Personal pronouns refer to people with one exception: it. The third person pronoun it although included in personal pronouns does not refer to a person; it usually refers to an animal or a thing. Personal pronouns are best explained by the table that follows.
What is shown in the table above is that personal pronouns have person, number, gender and case. The personal pronoun must be of the same number, gender, person, and in the same case as the noun for which it represents.
Personal pronouns have three grammatical persons: first-person (singular: I, me / plural: we, us); second-person (singular: you / plural: you) or third-person: (singular: she, her, he, him, it / plural: they, them).
First-person and second-person personal pronouns do not show gender. Only third-persons have gender: (masculine: he / feminine: she / neuter: it). The pronoun must agree with the noun in gender that it represents. If the noun is in the feminine gender, the pronoun too must be in the feminine gender. Likewise, if the noun is in the masculine gender, the pronoun must be in the masculine gender.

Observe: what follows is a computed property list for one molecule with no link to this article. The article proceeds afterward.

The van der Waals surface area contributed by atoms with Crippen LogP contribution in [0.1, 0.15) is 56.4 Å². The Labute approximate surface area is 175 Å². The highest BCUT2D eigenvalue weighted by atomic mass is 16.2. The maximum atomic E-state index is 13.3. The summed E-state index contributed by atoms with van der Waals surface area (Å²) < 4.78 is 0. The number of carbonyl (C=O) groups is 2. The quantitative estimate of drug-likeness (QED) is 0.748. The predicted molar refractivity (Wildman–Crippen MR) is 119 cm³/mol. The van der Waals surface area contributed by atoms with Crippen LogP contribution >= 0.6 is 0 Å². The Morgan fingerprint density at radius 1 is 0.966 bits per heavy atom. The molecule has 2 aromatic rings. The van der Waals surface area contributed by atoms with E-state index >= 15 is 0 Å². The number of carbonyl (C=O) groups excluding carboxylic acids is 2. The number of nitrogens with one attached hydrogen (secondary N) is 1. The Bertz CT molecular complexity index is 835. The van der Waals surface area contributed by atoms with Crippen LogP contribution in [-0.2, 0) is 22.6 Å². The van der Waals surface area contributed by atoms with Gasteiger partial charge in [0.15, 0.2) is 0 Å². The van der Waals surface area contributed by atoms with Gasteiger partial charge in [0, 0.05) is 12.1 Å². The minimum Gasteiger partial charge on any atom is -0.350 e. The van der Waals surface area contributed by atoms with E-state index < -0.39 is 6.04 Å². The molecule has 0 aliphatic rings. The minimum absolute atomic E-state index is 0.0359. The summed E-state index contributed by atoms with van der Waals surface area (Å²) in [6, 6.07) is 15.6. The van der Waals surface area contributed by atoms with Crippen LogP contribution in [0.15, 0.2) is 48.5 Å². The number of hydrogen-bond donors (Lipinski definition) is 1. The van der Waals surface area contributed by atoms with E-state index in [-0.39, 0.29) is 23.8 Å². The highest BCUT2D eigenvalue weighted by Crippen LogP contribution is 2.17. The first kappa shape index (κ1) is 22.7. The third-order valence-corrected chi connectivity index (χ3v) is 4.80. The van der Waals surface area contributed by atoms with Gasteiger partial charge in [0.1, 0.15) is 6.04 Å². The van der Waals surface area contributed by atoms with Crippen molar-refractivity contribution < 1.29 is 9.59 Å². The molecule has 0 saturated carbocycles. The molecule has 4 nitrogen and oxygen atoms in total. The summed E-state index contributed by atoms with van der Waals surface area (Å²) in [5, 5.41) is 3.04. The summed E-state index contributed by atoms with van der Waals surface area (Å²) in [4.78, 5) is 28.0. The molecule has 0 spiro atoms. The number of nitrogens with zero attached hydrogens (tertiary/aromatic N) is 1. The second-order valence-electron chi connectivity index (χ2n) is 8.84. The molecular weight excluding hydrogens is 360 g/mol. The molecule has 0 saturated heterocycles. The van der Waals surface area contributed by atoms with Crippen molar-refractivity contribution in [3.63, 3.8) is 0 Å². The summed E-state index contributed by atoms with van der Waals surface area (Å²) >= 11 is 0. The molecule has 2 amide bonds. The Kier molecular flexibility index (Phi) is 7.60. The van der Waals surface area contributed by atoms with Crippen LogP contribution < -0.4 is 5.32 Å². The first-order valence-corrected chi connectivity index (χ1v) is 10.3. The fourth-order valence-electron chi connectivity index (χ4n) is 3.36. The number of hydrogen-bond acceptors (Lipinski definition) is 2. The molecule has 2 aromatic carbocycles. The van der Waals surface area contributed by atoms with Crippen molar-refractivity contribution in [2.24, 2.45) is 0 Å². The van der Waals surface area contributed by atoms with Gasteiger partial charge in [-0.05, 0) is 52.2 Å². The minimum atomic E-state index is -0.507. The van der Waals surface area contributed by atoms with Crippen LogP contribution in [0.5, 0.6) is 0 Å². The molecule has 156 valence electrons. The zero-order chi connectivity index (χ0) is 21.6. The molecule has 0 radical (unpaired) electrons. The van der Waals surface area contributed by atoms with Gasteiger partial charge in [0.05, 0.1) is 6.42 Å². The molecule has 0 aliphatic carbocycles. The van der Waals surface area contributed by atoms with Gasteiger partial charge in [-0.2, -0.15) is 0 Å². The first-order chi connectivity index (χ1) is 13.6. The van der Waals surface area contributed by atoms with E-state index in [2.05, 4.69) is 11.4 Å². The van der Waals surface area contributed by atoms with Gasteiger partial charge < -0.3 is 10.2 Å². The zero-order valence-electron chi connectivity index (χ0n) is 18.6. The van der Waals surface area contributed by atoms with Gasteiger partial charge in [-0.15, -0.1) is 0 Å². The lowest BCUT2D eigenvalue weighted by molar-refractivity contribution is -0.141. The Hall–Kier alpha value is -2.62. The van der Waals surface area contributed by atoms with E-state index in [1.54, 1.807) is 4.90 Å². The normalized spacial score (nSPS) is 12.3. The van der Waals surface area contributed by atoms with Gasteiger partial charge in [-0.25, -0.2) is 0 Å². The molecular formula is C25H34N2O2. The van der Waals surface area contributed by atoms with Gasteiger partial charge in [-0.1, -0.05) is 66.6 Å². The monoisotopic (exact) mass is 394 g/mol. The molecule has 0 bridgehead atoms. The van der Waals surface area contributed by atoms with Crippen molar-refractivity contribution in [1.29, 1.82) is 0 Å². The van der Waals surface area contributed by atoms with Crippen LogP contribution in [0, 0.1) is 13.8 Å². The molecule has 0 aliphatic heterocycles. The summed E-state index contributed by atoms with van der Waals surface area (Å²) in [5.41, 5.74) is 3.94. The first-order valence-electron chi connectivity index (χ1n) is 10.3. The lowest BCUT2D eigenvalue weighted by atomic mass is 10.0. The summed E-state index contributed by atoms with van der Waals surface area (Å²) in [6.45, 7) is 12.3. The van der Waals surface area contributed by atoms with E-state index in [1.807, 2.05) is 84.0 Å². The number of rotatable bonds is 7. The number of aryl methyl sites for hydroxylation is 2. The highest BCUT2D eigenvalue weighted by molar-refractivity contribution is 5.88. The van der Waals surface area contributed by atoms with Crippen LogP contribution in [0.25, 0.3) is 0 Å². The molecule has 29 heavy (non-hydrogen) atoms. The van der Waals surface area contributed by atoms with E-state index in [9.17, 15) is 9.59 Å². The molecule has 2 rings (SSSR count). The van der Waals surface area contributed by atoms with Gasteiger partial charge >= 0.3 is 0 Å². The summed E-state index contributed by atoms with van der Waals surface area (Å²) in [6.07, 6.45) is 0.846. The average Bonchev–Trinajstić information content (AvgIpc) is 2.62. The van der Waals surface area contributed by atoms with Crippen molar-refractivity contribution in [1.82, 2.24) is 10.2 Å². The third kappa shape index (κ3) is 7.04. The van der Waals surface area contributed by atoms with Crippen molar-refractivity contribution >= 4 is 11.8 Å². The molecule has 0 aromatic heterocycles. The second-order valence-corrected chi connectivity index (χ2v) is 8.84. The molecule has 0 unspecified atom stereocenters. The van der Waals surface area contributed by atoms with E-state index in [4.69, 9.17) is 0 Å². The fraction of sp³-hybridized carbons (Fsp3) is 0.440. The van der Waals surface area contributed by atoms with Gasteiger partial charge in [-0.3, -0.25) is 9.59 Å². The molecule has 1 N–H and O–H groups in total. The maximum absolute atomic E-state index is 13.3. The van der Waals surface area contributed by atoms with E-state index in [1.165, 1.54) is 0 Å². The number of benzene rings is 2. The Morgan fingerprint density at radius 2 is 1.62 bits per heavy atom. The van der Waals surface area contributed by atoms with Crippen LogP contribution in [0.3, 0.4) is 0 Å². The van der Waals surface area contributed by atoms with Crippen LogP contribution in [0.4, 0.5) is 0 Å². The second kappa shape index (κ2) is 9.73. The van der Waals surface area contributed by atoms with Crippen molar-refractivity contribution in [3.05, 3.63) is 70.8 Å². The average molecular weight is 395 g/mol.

A subjective pronoun is in the subjective case when it is used as the subject of the sentence. The personal pronouns that can be used as subjects are I, you, he, she, it, we, and they.
An object or objective pronoun is in the objective case when it is used as a direct object, an indirect object, or an object of the preposition. The personal pronouns that can be used as objects are me, you, him, her, it, us, them.
For more on case, see case in glossary.